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  1. #1
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    All Mountain/Gravity Bike

    I've been doing quite a bit more gravity riding this past season and instead of buying a freeride bike I was considering making some modifications to my 6 inch Santa Cruz Butcher to make in gravity/AM bike. I'm considering:

    Swap out the 70 mm for 50 mm stem
    Swap out 2.35 front tire for a 2.5
    Swap out the RP23 shock for a DHX coil
    Swap out Shim XT wheels for DH wheels
    Swap out clipless for flats
    Swap out the 32 x 11-36 drivetrain for 38 x 11-36

    The bike already has a Fox 36 fork, wide bars, single ring chain guide, big brake rotors and beefy cranks.

    Has anyone else done a similar conversion or should I just sell the whole thing for FR bike?
    2013 Transition TransAM 29er
    2012 Banshee Spitfire V1.5
    2011 Yeti 303R DH
    2005 Trek Bruiser SS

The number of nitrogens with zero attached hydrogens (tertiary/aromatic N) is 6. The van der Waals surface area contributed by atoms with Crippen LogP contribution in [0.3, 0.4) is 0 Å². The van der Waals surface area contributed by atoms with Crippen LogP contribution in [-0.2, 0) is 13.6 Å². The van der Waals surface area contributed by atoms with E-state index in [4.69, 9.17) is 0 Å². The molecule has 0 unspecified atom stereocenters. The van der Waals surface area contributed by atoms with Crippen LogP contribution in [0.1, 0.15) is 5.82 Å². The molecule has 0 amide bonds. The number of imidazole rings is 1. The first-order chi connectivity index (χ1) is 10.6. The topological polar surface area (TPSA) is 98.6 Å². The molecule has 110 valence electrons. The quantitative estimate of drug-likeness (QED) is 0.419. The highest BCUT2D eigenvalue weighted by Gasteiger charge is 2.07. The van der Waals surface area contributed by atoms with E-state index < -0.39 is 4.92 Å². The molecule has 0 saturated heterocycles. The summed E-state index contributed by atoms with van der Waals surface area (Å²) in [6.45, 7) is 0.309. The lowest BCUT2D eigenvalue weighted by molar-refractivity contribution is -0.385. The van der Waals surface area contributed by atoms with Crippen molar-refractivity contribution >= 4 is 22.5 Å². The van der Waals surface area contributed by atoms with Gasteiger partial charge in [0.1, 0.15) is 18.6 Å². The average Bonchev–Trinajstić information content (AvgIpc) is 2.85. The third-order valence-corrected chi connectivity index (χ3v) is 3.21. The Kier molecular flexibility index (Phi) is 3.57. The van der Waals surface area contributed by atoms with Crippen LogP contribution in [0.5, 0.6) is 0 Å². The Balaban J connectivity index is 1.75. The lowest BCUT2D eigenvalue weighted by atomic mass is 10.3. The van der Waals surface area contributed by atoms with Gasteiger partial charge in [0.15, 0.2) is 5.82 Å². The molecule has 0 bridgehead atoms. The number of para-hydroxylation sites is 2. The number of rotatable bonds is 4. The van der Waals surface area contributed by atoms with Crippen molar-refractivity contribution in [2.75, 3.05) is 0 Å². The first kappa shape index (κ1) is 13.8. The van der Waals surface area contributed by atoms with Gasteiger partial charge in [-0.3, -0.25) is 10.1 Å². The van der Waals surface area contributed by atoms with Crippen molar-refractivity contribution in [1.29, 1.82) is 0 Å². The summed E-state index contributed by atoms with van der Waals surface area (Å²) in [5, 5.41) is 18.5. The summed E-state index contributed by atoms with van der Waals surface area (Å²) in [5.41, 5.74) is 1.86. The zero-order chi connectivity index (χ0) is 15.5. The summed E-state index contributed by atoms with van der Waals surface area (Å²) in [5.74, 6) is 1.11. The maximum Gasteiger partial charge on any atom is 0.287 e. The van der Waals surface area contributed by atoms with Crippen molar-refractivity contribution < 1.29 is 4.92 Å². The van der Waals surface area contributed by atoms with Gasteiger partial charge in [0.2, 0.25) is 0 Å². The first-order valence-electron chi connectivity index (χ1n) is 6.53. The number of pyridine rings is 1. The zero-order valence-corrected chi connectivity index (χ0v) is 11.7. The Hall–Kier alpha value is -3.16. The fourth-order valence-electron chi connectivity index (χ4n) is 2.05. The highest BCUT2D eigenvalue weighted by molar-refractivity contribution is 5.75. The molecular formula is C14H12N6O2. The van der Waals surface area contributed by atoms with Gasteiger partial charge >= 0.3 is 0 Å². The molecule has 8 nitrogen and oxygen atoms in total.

2. #2
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    What's your idea of "Gravity/AM/FR"? The Butcher is already an AM bike, what isn't it doing well for you?

    - 50mm stem: always a good idea for DH if you can manage it on the climbs/long rides
    - 2.35 for a 2.5: depends on the tire in question and the terrain you're riding.
    - Coil shock: will give you more consistent damping/spring rate over long descents and smooth out low frequency chatter better.
    - DH wheels: overkill on an AM bike as you probably won't be going fast enough to need them, unless you're hucking or sending really large jumps.
    - Clipless for flats: personal preference.
    - 32x11-36: are you spinning out on your local trails? How badly?

    New Bike

    - Do you need more travel for the terrain you're riding? IE very high speed and rocky? Lots of big hucks (8ft+)?

  3. #3
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    Quote Originally Posted by gurp View Post
    What's your idea of "Gravity/AM/FR"? The Butcher is already an AM bike, what isn't it doing well for you?

    - 50mm stem: always a good idea for DH if you can manage it on the climbs/long rides